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Student nominated for space ‘Oscar’

Student nominated for space ‘Oscar’

University of Kent student nominated for space ‘Oscar’ Ryan Laird, a PhD student at the University of Kent’s School of Physical Sciences, has been shortlisted for a Sir Arthur Clarke Award. These national awards provide recognition for those who have worked for the advancement of space exploration. During their five-year history, they have become known as the space equivalent of ‘The Oscars’. Ryan was nominated for his contribution to public outreach in astronomy and space science. This includes giving talks to astronomical societies, volunteering at Space School UK and representing the UK at the International Year of Astronomy 2009 opening ceremony in Paris, having been chosen by the Royal Astronomical Society. In 2005, he co-interviewed Professor Mike A’Hearn, Principal Investigator of NASA’s Deep Impact Mission, and helped create a video for the British Astronomical Association (BAA). The footage, which featured a wealth data from Comet Tempel 1, was shown at the annual BAA’s Horncastle Astronomy Weekend. Each year nominations are made by the public and winners are chosen by representatives of the space industry, research institutions and universities, and space-related organisations. The judges include: David Williams, Director General of the British National Space Centre; Richard Packham, Chair of UK Space; David Southwood, Director of Science and Robotic Exploration at the European Space Agency and Bob Parkinson, President of The British Interplanetary Society. This year’s winners will be announced at a gala dinner held during the UK Space Conference at Charterhouse School in Goldaming, Surrey, from 24 to 28 March 2010. Ryan Laird said: ‘I am delighted to have been short-listed for a Sir Arthur Clarke Award. They are extremely well respected in the field of space science and it is a fantastic honour to have been nominated for the student award.’ Dr Stephen Lowry, Lecturer in Astronomy and Astrophysics at the University’s School of Physical Sciences, said: ‘We are delighted for Ryan to be recognised in this way. He is a very promising young scientist with the astronomy research group here at the University of Kent. Ryan is also currently involved the University’s SEPnet Astrodome project, which is one of Kent’s most advanced mobile planetariums. I have no doubt that he will continue to inspire groups of all ages to learn about astronomy and space.’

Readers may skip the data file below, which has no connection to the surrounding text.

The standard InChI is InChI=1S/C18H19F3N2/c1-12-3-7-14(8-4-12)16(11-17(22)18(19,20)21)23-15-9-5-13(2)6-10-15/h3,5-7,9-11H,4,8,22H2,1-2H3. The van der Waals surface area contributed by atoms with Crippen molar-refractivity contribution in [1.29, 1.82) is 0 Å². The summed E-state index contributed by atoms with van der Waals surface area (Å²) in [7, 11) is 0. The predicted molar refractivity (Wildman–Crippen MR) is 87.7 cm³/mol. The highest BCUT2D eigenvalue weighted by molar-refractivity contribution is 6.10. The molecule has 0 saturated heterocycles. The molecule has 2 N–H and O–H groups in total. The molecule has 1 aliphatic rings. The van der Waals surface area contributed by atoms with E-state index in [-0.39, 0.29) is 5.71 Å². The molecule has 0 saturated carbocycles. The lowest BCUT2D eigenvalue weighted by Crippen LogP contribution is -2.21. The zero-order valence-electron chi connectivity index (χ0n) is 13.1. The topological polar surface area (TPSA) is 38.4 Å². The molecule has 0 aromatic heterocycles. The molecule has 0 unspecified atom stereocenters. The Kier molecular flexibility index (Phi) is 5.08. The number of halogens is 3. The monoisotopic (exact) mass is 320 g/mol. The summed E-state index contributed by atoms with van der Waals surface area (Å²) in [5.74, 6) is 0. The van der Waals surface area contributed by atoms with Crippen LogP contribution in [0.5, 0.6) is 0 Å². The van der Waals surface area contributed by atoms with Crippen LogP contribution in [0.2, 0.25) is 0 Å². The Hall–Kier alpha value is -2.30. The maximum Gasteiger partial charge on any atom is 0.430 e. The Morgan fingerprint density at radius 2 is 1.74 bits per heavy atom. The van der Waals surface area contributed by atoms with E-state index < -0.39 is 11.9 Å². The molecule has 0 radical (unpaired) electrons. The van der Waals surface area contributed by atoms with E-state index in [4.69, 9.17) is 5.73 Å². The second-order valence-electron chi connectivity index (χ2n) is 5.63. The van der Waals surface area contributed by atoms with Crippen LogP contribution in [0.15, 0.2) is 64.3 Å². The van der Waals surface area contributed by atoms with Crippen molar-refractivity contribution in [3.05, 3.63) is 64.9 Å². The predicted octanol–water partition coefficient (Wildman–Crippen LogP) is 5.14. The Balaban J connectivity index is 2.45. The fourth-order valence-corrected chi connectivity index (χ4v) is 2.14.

University of Kent
 

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